The Pres­tige or­a­cles

What’s the out­rage over the movie when it’s re­ally just a satire, the Se­cret Scrib­bler won­ders

Prestige (Singapore) - - CONTENTS -

i once at­tended a kids’ birth­day party with a restau­rant bill big­ger than most wed­dings. The en­ter­tain­ment in­cluded DJ, face­paint­ing artist and high-end ma­gi­cian — even his bal­loon dogs looked gold-plated. The chil­dren were five.

When I was five, my birth­day party was held in the liv­ing room, where we had a crayon-colour­ing com­pe­ti­tion, which was go­ing quite splen­didly un­til my friend Danny con­fused the orange crayon for a car­rot and ate it. We couldn’t blame him. The party food was rub­bish.

Those were sim­pler times. Birth­day par­ties were eas­ier, or­gan­ised fun was cheaper and Danny’s crayon safely passed into a toi­let an hour later.

The Sin­ga­porean birth­day party, on the other hand, was more of a crazy bash hosted by rich Asian par­ents. Some might even call them crazy rich Asians.

At the party, I made small talk with the mother about the ex­clu­sive restau­rant and her re­ply has never left me. “Oh, we were very lucky,” she said, quaffi ng some­thing fizzy and ex­or­bi­tant. “You know when you’re look­ing for that per­fect place to do brunch?”

I re­ally didn’t. I don’t “do” brunch, lunch or din­ner be­cause I’m not part of Sex and the City. I don’t “do” food. I eat it.

Be­sides, I’ve never had brunch be­fore. It’s served be­tween 10am and 2pm, which my fa­ther would call a post-han­gover break­fast.

So my host’s fol­low-up was awk­ward: “Where do you do brunch?”

When I men­tioned a hawker cen­tre in Hougang, she re­sponded with a look of hor­ror that sug­gested I’d bro­ken into her house. “But the toi­lets,” she splut­tered, “they’re never clean.”

“I don’t eat my food in the toi­let,” I pointed out.

“But they’re just so, so, filthy.”

That’s not en­tirely true. Hawker cen­tre toi­lets are cleaned, with pot­ted plants added for colour, when­ever a min­is­te­rial visit is planned. If you want to pee in these places, go when the min­is­ter goes.

But my host ap­peared dis­tracted, star­ing off into the dis­tance. “I went to a hawker cen­tre once,” she said wist­fully, as if re­call­ing a per­ilous trip down the Ama­zon.

She trans­posed words and verbs in a fash­ion not heard in Sin­ga­pore, or any­where else out­side of a gen­teel tea room in Ed­war­dian Lon­don. She had that unique ac­cent found in five-star ho­tel lob­bies across the world, but nowhere else. She sounded a lot like the ac­tors in Crazy Rich Asians.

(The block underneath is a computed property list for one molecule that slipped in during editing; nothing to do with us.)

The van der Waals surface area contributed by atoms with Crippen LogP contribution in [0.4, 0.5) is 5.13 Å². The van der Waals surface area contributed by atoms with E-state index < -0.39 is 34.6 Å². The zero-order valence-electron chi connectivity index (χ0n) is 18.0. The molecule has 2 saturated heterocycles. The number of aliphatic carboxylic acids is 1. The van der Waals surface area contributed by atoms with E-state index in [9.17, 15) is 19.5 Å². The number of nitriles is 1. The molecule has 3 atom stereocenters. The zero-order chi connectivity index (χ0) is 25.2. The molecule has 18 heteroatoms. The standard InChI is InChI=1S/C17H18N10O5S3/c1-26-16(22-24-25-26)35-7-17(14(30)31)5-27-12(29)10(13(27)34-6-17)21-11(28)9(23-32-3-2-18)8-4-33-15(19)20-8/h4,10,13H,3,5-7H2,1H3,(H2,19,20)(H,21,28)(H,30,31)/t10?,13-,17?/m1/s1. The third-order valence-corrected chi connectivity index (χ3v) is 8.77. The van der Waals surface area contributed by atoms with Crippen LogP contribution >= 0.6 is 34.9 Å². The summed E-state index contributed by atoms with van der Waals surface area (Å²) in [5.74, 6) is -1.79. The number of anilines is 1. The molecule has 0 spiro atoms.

Af­ter that chil­dren’s birth­day party and a few other black­tie events, it’s hard to see what all the fuss is about over the movie. Sev­eral scenes feel like a doc­u­men­tary.

Be­sides, the clue is in the ti­tle. The movie is a com­i­cal, ex­ag­ger­ated look at a small, niche group. The Texas Chain Saw Mas­sacre wasn’t crit­i­cised for not be­ing an au­then­tic rep­re­sen­ta­tion of Texas. Not ev­ery Texan wears a mask made from hu­man skin and en­gages in mass mur­der and can­ni­bal­ism. Ac­cord­ing to polls, no more than half of them pur­sue such hob­bies.

Rich Asians are not all crazy and no one ever said they were. On the contrary, their char­ity galas raise mil­lions for phil­an­thropic causes. Nev­er­the­less, I have met Sin­ga­pore­ans who’ve bought Her­mès scarves — for their dogs.

They weren’t par­tic­u­larly at­trac­tive dogs ei­ther, but the flat­faced kind whose squished fea­tures sug­gest they spend too much time chas­ing parked cars. Now, that’s a lit­tle crazy.

An­other had a child who wanted to break up the te­dium of the long va­ca­tion be­tween terms, so he was signed up for a kids’ hol­i­day camp — in the Cay­man Is­lands. Well, Sen­tosa does get ex­traor­di­nar­ily busy dur­ing the school hol­i­days.

Still, when you can af­ford to send the kid off to the Cay­man Is­lands and stick a Her­mès scarf on a pug, you’ve got noth­ing to worry about from a lit­tle rib­bing in a Hol­ly­wood movie.

Crazy Rich Asians is a com­i­cal car­i­ca­ture that pokes fun at peo­ple we’ve all met.

But the film does get one as­pect of our cul­ture spec­tac­u­larly wrong. No one sweats. Ever. In ev­ery out­door scene, no one per­spires. That’s not just crazy. That’s in­sane. Per­spi­ra­tion is the great so­cial lev­eller in our di­verse so­ci­ety. Rich or poor, ev­ery­one sweats in Sin­ga­pore.

And on that note, I’m off to put my apart­ment on the mar­ket. My kid wants a birth­day party with the high-end ma­gi­cian.

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